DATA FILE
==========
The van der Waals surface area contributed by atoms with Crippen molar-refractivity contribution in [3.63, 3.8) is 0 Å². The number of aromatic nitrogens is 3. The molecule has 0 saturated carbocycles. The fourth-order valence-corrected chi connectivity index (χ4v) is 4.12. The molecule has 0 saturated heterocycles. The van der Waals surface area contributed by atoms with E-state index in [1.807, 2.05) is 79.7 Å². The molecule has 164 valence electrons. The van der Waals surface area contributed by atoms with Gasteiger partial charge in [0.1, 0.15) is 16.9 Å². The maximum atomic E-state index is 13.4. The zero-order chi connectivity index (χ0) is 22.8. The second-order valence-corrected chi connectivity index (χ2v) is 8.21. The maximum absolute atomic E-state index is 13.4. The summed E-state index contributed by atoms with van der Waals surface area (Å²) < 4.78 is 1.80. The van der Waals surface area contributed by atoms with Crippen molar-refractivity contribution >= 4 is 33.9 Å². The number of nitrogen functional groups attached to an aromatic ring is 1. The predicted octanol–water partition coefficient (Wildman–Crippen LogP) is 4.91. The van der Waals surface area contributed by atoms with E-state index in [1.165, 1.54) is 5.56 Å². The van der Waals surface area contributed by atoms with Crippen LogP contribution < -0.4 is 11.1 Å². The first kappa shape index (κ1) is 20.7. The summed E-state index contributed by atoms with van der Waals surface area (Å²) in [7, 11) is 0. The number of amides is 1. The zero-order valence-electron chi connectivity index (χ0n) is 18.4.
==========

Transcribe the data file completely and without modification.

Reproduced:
The van der Waals surface area contributed by atoms with Crippen molar-refractivity contribution in [3.63, 3.8) is 0 Å². The number of aromatic nitrogens is 3. The molecule has 0 saturated carbocycles. The fourth-order valence-corrected chi connectivity index (χ4v) is 4.12. The molecule has 0 saturated heterocycles. The van der Waals surface area contributed by atoms with E-state index in [1.807, 2.05) is 79.7 Å². The molecule has 164 valence electrons. The van der Waals surface area contributed by atoms with Gasteiger partial charge in [0.1, 0.15) is 16.9 Å². The maximum atomic E-state index is 13.4. The zero-order chi connectivity index (χ0) is 22.8. The second-order valence-corrected chi connectivity index (χ2v) is 8.21. The maximum absolute atomic E-state index is 13.4. The summed E-state index contributed by atoms with van der Waals surface area (Å²) < 4.78 is 1.80. The van der Waals surface area contributed by atoms with Crippen molar-refractivity contribution >= 4 is 33.9 Å². The number of nitrogen functional groups attached to an aromatic ring is 1. The predicted octanol–water partition coefficient (Wildman–Crippen LogP) is 4.91. The van der Waals surface area contributed by atoms with E-state index in [1.165, 1.54) is 5.56 Å². The van der Waals surface area contributed by atoms with Crippen LogP contribution < -0.4 is 11.1 Å². The first kappa shape index (κ1) is 20.7. The summed E-state index contributed by atoms with van der Waals surface area (Å²) in [7, 11) is 0. The number of amides is 1. The zero-order valence-electron chi connectivity index (χ0n) is 18.4.